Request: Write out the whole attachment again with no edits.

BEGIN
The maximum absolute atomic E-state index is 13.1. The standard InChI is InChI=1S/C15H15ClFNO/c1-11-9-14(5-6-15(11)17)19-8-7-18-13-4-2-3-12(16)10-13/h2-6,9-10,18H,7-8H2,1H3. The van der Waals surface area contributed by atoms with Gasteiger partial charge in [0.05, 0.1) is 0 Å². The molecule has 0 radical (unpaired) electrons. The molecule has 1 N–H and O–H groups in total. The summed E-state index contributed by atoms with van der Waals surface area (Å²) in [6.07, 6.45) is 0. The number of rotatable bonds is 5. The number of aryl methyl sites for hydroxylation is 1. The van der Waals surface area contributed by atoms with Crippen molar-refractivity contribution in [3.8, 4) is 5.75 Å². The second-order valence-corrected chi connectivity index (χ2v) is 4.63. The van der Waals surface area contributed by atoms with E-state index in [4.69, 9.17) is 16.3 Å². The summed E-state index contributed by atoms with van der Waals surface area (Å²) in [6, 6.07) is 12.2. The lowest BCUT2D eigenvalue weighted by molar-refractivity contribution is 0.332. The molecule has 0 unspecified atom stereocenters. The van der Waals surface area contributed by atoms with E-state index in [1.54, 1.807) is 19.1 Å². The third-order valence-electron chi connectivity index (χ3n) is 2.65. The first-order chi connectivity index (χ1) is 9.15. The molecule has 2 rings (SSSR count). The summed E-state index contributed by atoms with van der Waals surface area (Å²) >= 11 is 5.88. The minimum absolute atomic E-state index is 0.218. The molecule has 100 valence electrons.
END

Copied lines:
The maximum absolute atomic E-state index is 13.1. The standard InChI is InChI=1S/C15H15ClFNO/c1-11-9-14(5-6-15(11)17)19-8-7-18-13-4-2-3-12(16)10-13/h2-6,9-10,18H,7-8H2,1H3. The van der Waals surface area contributed by atoms with Gasteiger partial charge in [0.05, 0.1) is 0 Å². The molecule has 0 radical (unpaired) electrons. The molecule has 1 N–H and O–H groups in total. The summed E-state index contributed by atoms with van der Waals surface area (Å²) in [6.07, 6.45) is 0. The number of rotatable bonds is 5. The number of aryl methyl sites for hydroxylation is 1. The van der Waals surface area contributed by atoms with Crippen molar-refractivity contribution in [3.8, 4) is 5.75 Å². The second-order valence-corrected chi connectivity index (χ2v) is 4.63. The van der Waals surface area contributed by atoms with E-state index in [4.69, 9.17) is 16.3 Å². The summed E-state index contributed by atoms with van der Waals surface area (Å²) in [6, 6.07) is 12.2. The lowest BCUT2D eigenvalue weighted by molar-refractivity contribution is 0.332. The molecule has 0 unspecified atom stereocenters. The van der Waals surface area contributed by atoms with E-state index in [1.54, 1.807) is 19.1 Å². The third-order valence-electron chi connectivity index (χ3n) is 2.65. The first-order chi connectivity index (χ1) is 9.15. The molecule has 2 rings (SSSR count). The summed E-state index contributed by atoms with van der Waals surface area (Å²) >= 11 is 5.88. The minimum absolute atomic E-state index is 0.218. The molecule has 100 valence electrons.